Rebecca, Theatre Royal: Review

Kneehigh presents, Rebecca. Saturday 3rd September, 2015

For those who are unfamiliar with the 1938 novel by Daphne du Maurier, like I was when I booked to go and see this play, here is the basic premise:

Almost a year after the tragic death by drowning of his wife Rebecca, Maxim de Winter return to his stately home, Manderley, with his new bride. It is here that his new bride encounters the irreplaceable spirit of the deceased Rebecca as she lives on though the admiration of all whom she knew. Struggling to be accepted by those in her new surroundings, Mrs de Winter’s journey of acceptance begins to bring some once submerged truths to the surface.

I can safely presume that every seat in the theatre – from tops of the stalls to seats in the front row – everyone in attendance would be taken aback but the set.

The view is merely angular; the perception is consistently spectacular.

rebecca 1

Architectural features of a period manor, accentuated by and intriguing small boat as a centre piece. Everything that the play makes you feel is propelled in some small way by the stage. From the tensity fueled by a live music on stage left, through to comic protrusion of the actors through the middle of the set – all of the emotions is in part lent by the stage. And, what’s more, the performers moved effortlessly and poetically through the set. A sign of good direction and polished performances.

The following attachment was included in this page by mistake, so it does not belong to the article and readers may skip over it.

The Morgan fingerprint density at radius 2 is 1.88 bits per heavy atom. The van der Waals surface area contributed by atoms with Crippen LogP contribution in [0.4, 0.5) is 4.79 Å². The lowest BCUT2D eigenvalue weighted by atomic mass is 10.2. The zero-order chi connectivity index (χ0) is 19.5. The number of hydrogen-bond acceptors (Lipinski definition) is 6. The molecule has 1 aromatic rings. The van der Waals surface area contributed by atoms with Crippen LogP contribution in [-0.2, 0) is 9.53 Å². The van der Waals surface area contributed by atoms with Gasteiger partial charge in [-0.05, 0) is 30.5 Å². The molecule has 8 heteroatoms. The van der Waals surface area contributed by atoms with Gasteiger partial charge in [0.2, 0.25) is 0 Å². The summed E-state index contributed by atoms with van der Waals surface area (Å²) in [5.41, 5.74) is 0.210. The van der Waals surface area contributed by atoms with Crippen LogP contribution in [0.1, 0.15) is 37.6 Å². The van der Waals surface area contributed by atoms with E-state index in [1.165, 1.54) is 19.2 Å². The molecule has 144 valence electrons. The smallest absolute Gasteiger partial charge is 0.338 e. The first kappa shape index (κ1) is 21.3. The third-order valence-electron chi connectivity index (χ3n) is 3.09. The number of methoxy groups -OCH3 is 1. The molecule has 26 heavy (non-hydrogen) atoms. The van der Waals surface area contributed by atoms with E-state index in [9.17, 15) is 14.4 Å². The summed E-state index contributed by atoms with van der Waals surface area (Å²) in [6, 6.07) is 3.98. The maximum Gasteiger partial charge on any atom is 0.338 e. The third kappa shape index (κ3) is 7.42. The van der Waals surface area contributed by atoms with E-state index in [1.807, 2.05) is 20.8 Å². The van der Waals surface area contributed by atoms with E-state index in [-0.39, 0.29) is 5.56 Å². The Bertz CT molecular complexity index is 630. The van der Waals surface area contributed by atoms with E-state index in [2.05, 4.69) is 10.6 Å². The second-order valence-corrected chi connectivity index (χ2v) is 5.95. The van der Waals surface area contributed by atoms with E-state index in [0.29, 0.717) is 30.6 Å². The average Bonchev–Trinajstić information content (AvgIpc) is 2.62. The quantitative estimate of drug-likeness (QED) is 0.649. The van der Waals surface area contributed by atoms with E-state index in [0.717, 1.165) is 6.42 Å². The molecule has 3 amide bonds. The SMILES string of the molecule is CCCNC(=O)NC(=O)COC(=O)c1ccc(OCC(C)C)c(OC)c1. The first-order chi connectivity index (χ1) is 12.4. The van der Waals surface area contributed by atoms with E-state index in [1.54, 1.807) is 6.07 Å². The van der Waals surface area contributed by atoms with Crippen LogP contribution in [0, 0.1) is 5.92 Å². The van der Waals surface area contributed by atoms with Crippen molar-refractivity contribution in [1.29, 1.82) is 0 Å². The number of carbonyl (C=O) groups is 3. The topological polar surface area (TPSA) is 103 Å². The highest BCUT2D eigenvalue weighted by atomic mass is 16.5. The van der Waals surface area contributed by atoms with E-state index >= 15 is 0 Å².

However, the adaptation of the play ended up going slightly left of centre in my opinion. Ultimately…

…the story was not a good adhesive for comedy.

I say that as a championing advocate for comedy as legitimately “good” theatre. Yes it made me crank an smile, yes the actress who played the Robert did was mildly humorous, but did I like it. No, not really. As someone who knows nothing of the original story. even I could tell that the adaptation was slightly a miss. A fact which ultimately cast a shadow of my overall view.

Rebecca

It did also seem like it was slightly Gatsby-inspired in parts of the production – the dancing scene particularly. Perhaps it was was just capitalising on the recent interest in 50’s nostalgia?

Would I recommend seeing it…?

Being totally honest, yes. Because as much as I don’t agree with the adaptation, the actual spectacle is a treat and who am I to deny you of that. Plus, reviews have divided opinion from what I have seen. And I think that is a good thing personally.

Verdict:2/5 (but do go and see it)

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